So is acting something you feel like you might pursue more in the future, if the right role comes up?
Yeah, the right role, the right timing ’cause I’m obviously touring still a lot and touring is more lucrative and more natural for me to do than any acting role that someone would present to me right now, but I do feel confident that if I get the right role and the right timing that I would do it again.

So how did recording the Beauty and The Beast title song come about? 
Disney reached out to us and said ‘Do you wanna do it?’ and part of me was saying y’know ‘Oh, that’s a big challenge y’know, Celine Dion and Peabo Bryson did a really great version already. I grew up knowing that version and the film was iconic, the song was iconic. It won an Academy Award that year, so it was big shoes to fill but I felt Ariana [Grande] and I could do it, and we could take on the challenge and I feel competent that we did a good job with the song.

You said there that you grew up knowing that version of the film. Are you looking forward to Luna [John’s 11 month old daughter] growing up and knowing your version of the song?
Yeah, it’s crazy. That was one of the exciting things about it was knowing that I had a daughter that will eventually watch the film and probably watch it and watch it and watch it and it was her Dad, that sang the song! It’s pretty cool.

Becoming a father, how do you think that changed you as like a musician and creatively?
Well, I think that it had already informed this album, even though I wrote all the songs before she was born, it was, I was already thinking about becoming a new father. We wrote the song ‘Right By You (for Luna)’ and even the other songs that weren’t specifically for her, I think the overall philosophy of the album was partially informed by the fact that I was becoming a new parent. Thinking about what life and death means. Thinking about what legacy means, thinking about what relationships mean to you, what love means. Thinking about it in a different way, as a new father.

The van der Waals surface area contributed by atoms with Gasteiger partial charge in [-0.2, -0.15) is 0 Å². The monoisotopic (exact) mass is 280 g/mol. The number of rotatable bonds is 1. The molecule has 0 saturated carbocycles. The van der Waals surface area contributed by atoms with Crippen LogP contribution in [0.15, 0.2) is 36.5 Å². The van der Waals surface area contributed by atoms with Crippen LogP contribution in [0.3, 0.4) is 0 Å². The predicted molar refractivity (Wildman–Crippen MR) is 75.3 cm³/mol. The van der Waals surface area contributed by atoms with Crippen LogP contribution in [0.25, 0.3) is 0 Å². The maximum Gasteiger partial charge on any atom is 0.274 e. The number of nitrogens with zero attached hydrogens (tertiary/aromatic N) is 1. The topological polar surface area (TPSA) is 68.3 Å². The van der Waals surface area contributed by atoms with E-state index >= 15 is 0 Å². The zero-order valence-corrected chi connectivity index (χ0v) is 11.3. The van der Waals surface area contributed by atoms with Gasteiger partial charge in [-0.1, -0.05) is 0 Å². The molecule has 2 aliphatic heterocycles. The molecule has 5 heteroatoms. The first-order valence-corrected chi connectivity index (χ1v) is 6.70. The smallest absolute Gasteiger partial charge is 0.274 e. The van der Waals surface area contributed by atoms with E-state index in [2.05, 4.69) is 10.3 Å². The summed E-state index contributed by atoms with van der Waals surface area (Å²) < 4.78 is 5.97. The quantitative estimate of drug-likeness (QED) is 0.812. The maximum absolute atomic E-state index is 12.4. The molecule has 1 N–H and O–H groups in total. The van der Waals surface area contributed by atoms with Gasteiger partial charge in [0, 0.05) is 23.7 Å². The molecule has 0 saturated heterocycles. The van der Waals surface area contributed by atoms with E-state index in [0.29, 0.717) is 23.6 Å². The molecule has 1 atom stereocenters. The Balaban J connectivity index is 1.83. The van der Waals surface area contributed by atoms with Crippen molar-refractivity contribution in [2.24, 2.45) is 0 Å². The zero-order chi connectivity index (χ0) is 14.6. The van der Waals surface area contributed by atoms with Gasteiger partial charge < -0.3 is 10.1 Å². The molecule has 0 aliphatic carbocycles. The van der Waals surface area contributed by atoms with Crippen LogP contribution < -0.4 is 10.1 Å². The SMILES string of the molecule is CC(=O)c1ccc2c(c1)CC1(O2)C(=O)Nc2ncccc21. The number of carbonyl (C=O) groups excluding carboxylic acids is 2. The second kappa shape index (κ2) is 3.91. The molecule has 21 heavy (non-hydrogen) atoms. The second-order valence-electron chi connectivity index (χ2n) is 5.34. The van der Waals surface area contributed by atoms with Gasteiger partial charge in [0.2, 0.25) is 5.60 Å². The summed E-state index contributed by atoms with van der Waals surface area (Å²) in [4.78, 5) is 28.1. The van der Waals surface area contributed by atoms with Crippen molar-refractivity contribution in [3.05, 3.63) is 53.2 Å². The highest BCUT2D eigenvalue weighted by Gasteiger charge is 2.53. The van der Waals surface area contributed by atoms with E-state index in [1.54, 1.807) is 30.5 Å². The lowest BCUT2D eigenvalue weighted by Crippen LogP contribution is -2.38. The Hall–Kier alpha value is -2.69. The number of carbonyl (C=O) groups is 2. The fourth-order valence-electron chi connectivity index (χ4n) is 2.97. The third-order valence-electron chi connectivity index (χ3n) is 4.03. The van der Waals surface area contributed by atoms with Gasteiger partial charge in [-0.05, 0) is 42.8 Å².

One of the lines in ‘Right By You’ says ‘Will you work like me to lift the conversation higher?’ Do you feel as a father you’re more aware of current issues, as it’s ultimately the world your daughter is going to be living in? 
I was always very aware, but I think it does put a new perspective on it because I think a lot about what it means to be a good parent, and what it means to be a good parent when you have all these resources like I have and can afford to send your kid to any school and hire any help that you need and all these other things that a lot of people don’t have access to. So when I think about politics, I think about a lot of times making sure that everyone has access to a good school for their kids, good childcare for their kids and good healthcare for their kids and I think about that more now than I used to. I always cared about these things before, but I think knowing how challenging it is to raise a child even with a lot of resources, it gives me more empathy for those that don’t have the resources.

John Legend plays at First Direct Arena on September 15.